For t = 0: $\vec{r}(0)=(0^2-4)\vec{i}+0\vec{j} = ⟨-4, 0⟩.$
For t = 2: $\vec{r}(2)=(2^2-4)\vec{i}+2\vec{j} = +2\vec{j} = ⟨0, 2⟩.$
The velocity vector $\vec{v}(t)$ is the derivative of the position vector $\vec{r}(t)$ with respect to time t: $\vec{v}(t)=\frac{d\vec{r}}{dt} = \frac{d}{dt}[(t^2-4)\vec{i}+t\vec{j}] = (2t)\vec{i} + \vec{j} = ⟨2t, 1⟩$. It describes how fast the position is changing and in which direction.
For t = 0; $\vec{v}(0) = ⟨2·0, 1⟩ = ⟨0, 1⟩.$
For t = 2; $\vec{v}(2) = ⟨2·2, 1⟩ = ⟨4, 1⟩.$
The acceleration vector $\vec{a}(t)$ is the derivative of the velocity vector $\vec{v}(t)$ with respect to time: $\vec{a}(t) = \frac{d\vec{v}}{dt} = \frac{d}{dt}[(2t)\vec{i} + \vec{j}] = 2\vec{i} = ⟨2, 0⟩$. It describes how fast the velocity is changing and in which direction.
Notice that the acceleration vector is constant and does not depend on t. $\vec{a}(0) = \vec{a}(2) = ⟨2, 0⟩$.
For the given position vector, at t = 0, the object is at position ⟨−4, 0⟩, moving vertically upwards with a velocity ⟨0, 1⟩, and has a constant acceleration ⟨2, 0⟩ in the horizontal direction.
At t = 2, the object is at position ⟨0, 2⟩, moving in the direction ⟨4, 1⟩ (mostly horizontally), and still has the same constant horizontal acceleration ⟨2,0⟩.
Solution:
To find the velocity function $\vec{v}(t)$, we need to integrate the acceleration function $\vec{a}(t)$:
$\vec{v}(t) = \int \vec{a}(t)dt =\int (\vec{i}+2\vec{j}+6t\vec{k})dt = t\vec{i}+2t\vec{j}+3t^2\vec{k} + C,$ where C is the constant of integration.
Using the initial conditions $\vec{v}(0)=\vec{j}-\vec{k}$: $\vec{v}(0) = 0·\vec{i}+2·0·\vec{j}+3·0^2\vec{k} + C$. Thus, $C = \vec{j}-\vec{k}$
Therefore, the velocity function is: $\vec{v}(t) = t\vec{i}+2t\vec{j}+3t^2\vec{k} + \vec{j}-\vec{k} = t\vec{i}+(2t+1)\vec{j}+(3t^2-1)\vec{k}$
Analogously, we can calculate the position function by integrating the velocity function: $\vec{r}(t) = \int \vec{v}(t)dt = \int (t\vec{i}+(2t+1)\vec{j}+(3t^2-1)\vec{k})dt = \frac{t^2}{2}\vec{i}+(t^2+t)\vec{j} + (t^3-t)\vec{k} + C,$ where C is the constant of integration.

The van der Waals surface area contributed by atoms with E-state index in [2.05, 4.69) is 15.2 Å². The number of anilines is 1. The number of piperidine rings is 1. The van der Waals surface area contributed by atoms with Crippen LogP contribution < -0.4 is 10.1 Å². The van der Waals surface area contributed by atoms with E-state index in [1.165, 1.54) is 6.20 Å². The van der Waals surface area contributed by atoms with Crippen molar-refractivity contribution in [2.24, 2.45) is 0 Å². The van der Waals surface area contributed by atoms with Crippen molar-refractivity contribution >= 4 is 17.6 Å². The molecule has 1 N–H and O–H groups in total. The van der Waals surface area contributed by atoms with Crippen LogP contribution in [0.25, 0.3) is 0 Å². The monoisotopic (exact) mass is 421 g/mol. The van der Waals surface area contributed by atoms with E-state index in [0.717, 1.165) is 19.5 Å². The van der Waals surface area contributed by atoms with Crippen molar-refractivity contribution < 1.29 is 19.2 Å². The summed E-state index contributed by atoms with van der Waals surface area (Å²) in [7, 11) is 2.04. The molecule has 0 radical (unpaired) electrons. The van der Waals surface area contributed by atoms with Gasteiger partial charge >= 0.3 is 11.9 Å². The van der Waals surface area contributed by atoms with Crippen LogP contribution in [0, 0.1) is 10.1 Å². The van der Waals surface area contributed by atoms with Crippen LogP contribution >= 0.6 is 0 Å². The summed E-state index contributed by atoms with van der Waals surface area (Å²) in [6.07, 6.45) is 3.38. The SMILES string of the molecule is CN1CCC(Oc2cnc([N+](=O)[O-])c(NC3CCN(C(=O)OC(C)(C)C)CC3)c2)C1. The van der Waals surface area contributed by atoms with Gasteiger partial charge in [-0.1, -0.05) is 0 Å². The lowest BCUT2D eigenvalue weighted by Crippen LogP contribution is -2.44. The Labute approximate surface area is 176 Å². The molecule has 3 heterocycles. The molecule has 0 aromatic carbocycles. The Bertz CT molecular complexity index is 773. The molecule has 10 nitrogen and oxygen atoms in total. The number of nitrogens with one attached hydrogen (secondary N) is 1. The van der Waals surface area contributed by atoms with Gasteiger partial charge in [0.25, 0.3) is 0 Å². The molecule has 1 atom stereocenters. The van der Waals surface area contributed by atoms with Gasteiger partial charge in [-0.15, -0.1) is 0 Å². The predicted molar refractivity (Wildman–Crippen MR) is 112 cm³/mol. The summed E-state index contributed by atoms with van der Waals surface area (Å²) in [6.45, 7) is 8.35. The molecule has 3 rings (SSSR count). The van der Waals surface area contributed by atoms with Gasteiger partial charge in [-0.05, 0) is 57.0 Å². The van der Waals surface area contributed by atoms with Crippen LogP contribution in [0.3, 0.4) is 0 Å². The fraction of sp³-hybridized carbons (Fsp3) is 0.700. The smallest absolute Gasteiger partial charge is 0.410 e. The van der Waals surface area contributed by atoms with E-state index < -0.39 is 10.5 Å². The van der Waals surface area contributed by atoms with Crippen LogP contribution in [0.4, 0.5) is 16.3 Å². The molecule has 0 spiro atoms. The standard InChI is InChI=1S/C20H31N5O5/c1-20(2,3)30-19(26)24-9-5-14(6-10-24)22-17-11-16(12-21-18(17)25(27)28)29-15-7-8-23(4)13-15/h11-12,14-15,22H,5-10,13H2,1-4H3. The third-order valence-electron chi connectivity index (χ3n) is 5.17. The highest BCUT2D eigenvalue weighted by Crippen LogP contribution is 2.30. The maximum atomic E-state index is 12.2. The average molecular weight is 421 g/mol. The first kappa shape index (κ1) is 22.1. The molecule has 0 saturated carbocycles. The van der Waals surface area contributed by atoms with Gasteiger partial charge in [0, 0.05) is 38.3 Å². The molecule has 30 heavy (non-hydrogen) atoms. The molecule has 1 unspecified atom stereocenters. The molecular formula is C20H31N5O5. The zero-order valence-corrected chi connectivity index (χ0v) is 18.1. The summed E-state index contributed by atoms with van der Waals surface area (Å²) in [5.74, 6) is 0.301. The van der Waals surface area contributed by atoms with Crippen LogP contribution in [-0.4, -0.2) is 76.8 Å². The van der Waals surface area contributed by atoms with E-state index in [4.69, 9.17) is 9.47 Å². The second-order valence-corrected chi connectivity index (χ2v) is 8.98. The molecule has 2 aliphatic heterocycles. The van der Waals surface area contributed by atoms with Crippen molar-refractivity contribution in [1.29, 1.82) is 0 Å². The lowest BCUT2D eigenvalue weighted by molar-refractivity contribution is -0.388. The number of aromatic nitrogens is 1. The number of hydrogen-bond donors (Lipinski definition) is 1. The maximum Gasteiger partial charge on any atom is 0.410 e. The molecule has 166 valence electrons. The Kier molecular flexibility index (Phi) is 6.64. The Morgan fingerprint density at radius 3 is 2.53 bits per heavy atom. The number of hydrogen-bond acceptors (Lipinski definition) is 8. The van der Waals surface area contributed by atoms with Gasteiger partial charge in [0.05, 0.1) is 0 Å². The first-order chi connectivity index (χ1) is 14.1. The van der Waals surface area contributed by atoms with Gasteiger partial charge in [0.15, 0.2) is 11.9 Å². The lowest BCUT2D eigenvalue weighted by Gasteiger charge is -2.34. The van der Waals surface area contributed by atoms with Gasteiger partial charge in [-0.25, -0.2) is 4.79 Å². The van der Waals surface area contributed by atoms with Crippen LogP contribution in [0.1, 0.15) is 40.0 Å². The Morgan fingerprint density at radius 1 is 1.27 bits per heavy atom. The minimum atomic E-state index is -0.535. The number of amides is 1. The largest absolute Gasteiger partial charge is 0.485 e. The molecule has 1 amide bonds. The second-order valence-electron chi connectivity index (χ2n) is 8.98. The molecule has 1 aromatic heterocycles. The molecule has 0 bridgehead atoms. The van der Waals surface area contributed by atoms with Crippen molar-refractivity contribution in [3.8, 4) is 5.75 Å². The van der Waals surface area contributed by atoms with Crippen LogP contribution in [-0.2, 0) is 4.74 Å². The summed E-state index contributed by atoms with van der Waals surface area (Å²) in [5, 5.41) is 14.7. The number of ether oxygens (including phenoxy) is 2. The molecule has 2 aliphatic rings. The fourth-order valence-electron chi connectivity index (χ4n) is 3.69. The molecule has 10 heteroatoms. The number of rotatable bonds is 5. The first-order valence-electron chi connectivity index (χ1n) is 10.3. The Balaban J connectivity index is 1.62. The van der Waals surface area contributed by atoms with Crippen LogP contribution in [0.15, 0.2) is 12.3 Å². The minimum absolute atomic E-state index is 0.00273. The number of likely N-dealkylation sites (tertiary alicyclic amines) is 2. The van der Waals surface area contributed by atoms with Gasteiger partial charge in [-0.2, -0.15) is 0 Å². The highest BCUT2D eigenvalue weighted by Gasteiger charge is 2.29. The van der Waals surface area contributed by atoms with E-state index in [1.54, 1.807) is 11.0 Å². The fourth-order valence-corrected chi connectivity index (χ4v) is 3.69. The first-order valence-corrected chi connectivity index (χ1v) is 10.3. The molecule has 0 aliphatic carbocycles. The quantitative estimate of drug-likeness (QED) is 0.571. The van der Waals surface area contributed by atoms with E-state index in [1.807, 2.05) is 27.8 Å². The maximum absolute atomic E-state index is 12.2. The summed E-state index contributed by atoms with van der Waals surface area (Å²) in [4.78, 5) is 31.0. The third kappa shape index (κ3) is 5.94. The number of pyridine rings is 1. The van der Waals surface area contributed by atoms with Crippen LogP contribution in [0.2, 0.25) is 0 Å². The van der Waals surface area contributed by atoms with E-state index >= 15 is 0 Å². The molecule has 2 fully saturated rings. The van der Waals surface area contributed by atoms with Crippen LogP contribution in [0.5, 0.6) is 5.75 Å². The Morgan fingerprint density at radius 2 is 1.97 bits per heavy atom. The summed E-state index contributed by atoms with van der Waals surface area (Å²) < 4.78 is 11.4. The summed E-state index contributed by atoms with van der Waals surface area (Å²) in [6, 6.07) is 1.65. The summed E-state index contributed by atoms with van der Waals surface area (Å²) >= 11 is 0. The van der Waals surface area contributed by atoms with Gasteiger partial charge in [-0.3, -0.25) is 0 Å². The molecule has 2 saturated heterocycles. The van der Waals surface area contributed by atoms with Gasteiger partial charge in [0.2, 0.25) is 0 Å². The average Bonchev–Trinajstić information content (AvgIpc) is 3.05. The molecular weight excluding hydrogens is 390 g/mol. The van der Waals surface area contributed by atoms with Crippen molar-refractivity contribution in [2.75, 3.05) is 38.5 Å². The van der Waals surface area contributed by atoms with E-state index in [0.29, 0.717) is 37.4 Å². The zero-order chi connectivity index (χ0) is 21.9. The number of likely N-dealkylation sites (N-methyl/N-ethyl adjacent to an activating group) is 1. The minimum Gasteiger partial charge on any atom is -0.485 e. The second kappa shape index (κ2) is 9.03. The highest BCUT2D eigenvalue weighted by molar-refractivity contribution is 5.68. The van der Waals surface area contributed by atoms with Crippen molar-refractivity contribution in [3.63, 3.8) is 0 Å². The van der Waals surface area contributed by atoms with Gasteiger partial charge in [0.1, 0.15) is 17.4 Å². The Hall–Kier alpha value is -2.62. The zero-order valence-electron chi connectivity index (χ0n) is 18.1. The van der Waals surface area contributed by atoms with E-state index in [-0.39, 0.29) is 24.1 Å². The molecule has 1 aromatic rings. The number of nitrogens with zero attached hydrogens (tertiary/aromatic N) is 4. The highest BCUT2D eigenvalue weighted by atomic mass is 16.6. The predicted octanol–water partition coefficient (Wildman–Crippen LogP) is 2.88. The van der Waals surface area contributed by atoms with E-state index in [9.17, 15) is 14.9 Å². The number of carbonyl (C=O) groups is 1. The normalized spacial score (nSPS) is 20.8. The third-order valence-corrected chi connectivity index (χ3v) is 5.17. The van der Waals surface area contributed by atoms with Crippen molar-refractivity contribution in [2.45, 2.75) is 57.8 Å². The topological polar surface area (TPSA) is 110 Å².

Using the initial condition $\vec{r}(0)=\vec{i}-2\vec{j}+3\vec{k}: \vec{r}(0) = \frac{0^2}{2}\vec{i}+(0^2+0)\vec{j} + (0^3-0)\vec{k} + C = C$. Thus, C = $\vec{i}-2\vec{j}+3\vec{k}$.
Therefore, the position function is $\vec{r}(t)=(\frac{t^2}{2}+1)\vec{i}+(t^2+t-2)\vec{j} + (t^3-t+3)\vec{k}$
This process illustrates how to integrate acceleration to find velocity, and then integrate velocity to find position, using the problem’s given initial conditions to determine the constants of integration.
The velocity vector is obtained by integrating the acceleration vector with respect to time:
$\vec{v}(t) = 3t\hat{\mathbf{i}} + 3t\hat{\mathbf{k}} + \vec{C}$. Here, $\vec{C}$ is the constant of integration. To determine $\vec{C}$, use the initial condition for the velocity:
$\vec{v}(0) = 8\hat{\mathbf{j}}⇒ \vec{C} = 8\hat{\mathbf{j}}⇒ \vec{v}(t) = 3t\hat{\mathbf{i}} + 8\hat{\mathbf{j}} + 3t\hat{\mathbf{k}}.$
The position vector is obtained by integrating the velocity vector with respect to time t.
$\vec{r}(t) = \frac{3t^2}{2}\hat{\mathbf{i}} + 8t\hat{\mathbf{j}} + \frac{3t^2}{2}\hat{\mathbf{k}} + \vec{C}$. Here, $\vec{C}$ is the constant of integration. To determine $\vec{C}$, use the initial condition for the position:
$\vec{r}(0) = \vec{0}⇒ \vec{C} = \vec{0}⇒ \vec{r}(t) = \frac{3t^2}{2}\hat{\mathbf{i}} + 8t\hat{\mathbf{j}} + \frac{3t^2}{2}\hat{\mathbf{k}}.$
Since the position vector $\vec{r}(t)$, which describes the position of a point in space as a function of time t, is said to have a constant length, the dot product $\vec{r}·\vec{r}$ remain constant. Let’s denote this constant by c_{1}: $\vec{r}·\vec{r} = c_1$.
$\frac{d}{dt}(\vec{r}·\vec{r}) =$[Using the product rule for differentiation, we get:] $\frac{d}{dt}(\vec{r})·\vec{r} + \vec{r}·\frac{d}{dt}(\vec{r}) = \vec{v}·\vec{r}+\vec{r}·\vec{v} = $[The dot product is commutative] $2\vec{r}·\vec{v} =$[$\vec{r}·\vec{r} = c_1$ where c_{1} is a constant, so $\frac{d}{dt}(\vec{r}·\vec{r}) = 0$] 0⇒$\vec{r}·\vec{v} = 0$. This implies that $\vec{r}$ and $\vec{v}$ are orthogonal (perpendicular).
To demonstrate that $\vec{r}x\vec{v}$ is constant, we will prove that $\frac{d}{dt}(\vec{r}x\vec{v}) = 0$
$\frac{d}{dt}(\vec{r}x\vec{v}) = \frac{d}{dt}(\vec{r})x\vec{v} + \vec{r}x\frac{d}{dt}(\vec{v}) = \vec{v}x\vec{v} + \vec{r}x\vec{a}$
Note that $∀\vec{v}, \vec{v}x\vec{v}=0$ because the cross product of any vector with itself is zero (geometrically, the cross product of two vectors is the area of the parallelogram formed by both vectors, but as we are talking about the same vector, there is no area).
$\frac{d}{dt}(\vec{r}x\vec{v}) = \vec{r}x\vec{a} =$[By assumption, $\vec{a(t)} = c\vec{r}(t)$] $\vec{r}xc\vec{r}(t) = c(\vec{r}x\vec{r}) = c·\vec{0} = \vec{0}$. This shows that $\vec{r}x\vec{v}$ is constant over time.
An example of a position vector that satisfies these conditions is: $\vec{r}(t) = ⟨cos(t), sin(t), 0⟩$ (Figure A).
Let’s check this example:
Therefore, the example $\vec{r}(t) = ⟨cos(t), sin(t), 0⟩$ satisfies both conditions $\vec{r}·\vec{v} = 0$ and $\vec{r}x\vec{v}$ is constant.